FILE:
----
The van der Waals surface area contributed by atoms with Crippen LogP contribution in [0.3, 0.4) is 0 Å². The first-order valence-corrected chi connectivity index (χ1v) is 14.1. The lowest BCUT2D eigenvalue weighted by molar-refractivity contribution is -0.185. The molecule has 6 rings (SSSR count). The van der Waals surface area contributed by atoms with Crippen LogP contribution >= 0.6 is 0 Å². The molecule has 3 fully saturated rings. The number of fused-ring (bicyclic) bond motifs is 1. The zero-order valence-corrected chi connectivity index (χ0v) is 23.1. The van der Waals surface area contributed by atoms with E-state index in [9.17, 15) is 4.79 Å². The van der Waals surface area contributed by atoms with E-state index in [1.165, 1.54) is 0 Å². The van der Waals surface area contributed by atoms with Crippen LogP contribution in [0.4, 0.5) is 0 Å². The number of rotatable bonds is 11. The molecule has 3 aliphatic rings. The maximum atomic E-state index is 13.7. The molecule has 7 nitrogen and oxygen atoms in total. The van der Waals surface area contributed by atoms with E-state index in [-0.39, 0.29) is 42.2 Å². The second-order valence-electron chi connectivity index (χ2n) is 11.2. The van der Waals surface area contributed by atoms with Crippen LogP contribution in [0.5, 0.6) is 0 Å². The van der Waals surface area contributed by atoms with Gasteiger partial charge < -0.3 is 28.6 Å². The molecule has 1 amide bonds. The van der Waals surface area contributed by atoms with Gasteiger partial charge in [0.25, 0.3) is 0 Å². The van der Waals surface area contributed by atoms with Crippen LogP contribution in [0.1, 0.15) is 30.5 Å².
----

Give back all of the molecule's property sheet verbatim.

The van der Waals surface area contributed by atoms with Crippen LogP contribution in [0.3, 0.4) is 0 Å². The first-order valence-corrected chi connectivity index (χ1v) is 14.1. The lowest BCUT2D eigenvalue weighted by molar-refractivity contribution is -0.185. The molecule has 6 rings (SSSR count). The van der Waals surface area contributed by atoms with Crippen LogP contribution >= 0.6 is 0 Å². The molecule has 3 fully saturated rings. The number of fused-ring (bicyclic) bond motifs is 1. The zero-order valence-corrected chi connectivity index (χ0v) is 23.1. The van der Waals surface area contributed by atoms with E-state index in [9.17, 15) is 4.79 Å². The van der Waals surface area contributed by atoms with E-state index in [1.165, 1.54) is 0 Å². The van der Waals surface area contributed by atoms with Crippen LogP contribution in [0.4, 0.5) is 0 Å². The number of rotatable bonds is 11. The molecule has 3 aliphatic rings. The maximum atomic E-state index is 13.7. The molecule has 7 nitrogen and oxygen atoms in total. The van der Waals surface area contributed by atoms with E-state index in [-0.39, 0.29) is 42.2 Å². The second-order valence-electron chi connectivity index (χ2n) is 11.2. The van der Waals surface area contributed by atoms with Crippen LogP contribution in [0.5, 0.6) is 0 Å². The van der Waals surface area contributed by atoms with Gasteiger partial charge < -0.3 is 28.6 Å². The molecule has 1 amide bonds. The van der Waals surface area contributed by atoms with Gasteiger partial charge in [0.25, 0.3) is 0 Å². The van der Waals surface area contributed by atoms with Crippen LogP contribution in [0.1, 0.15) is 30.5 Å².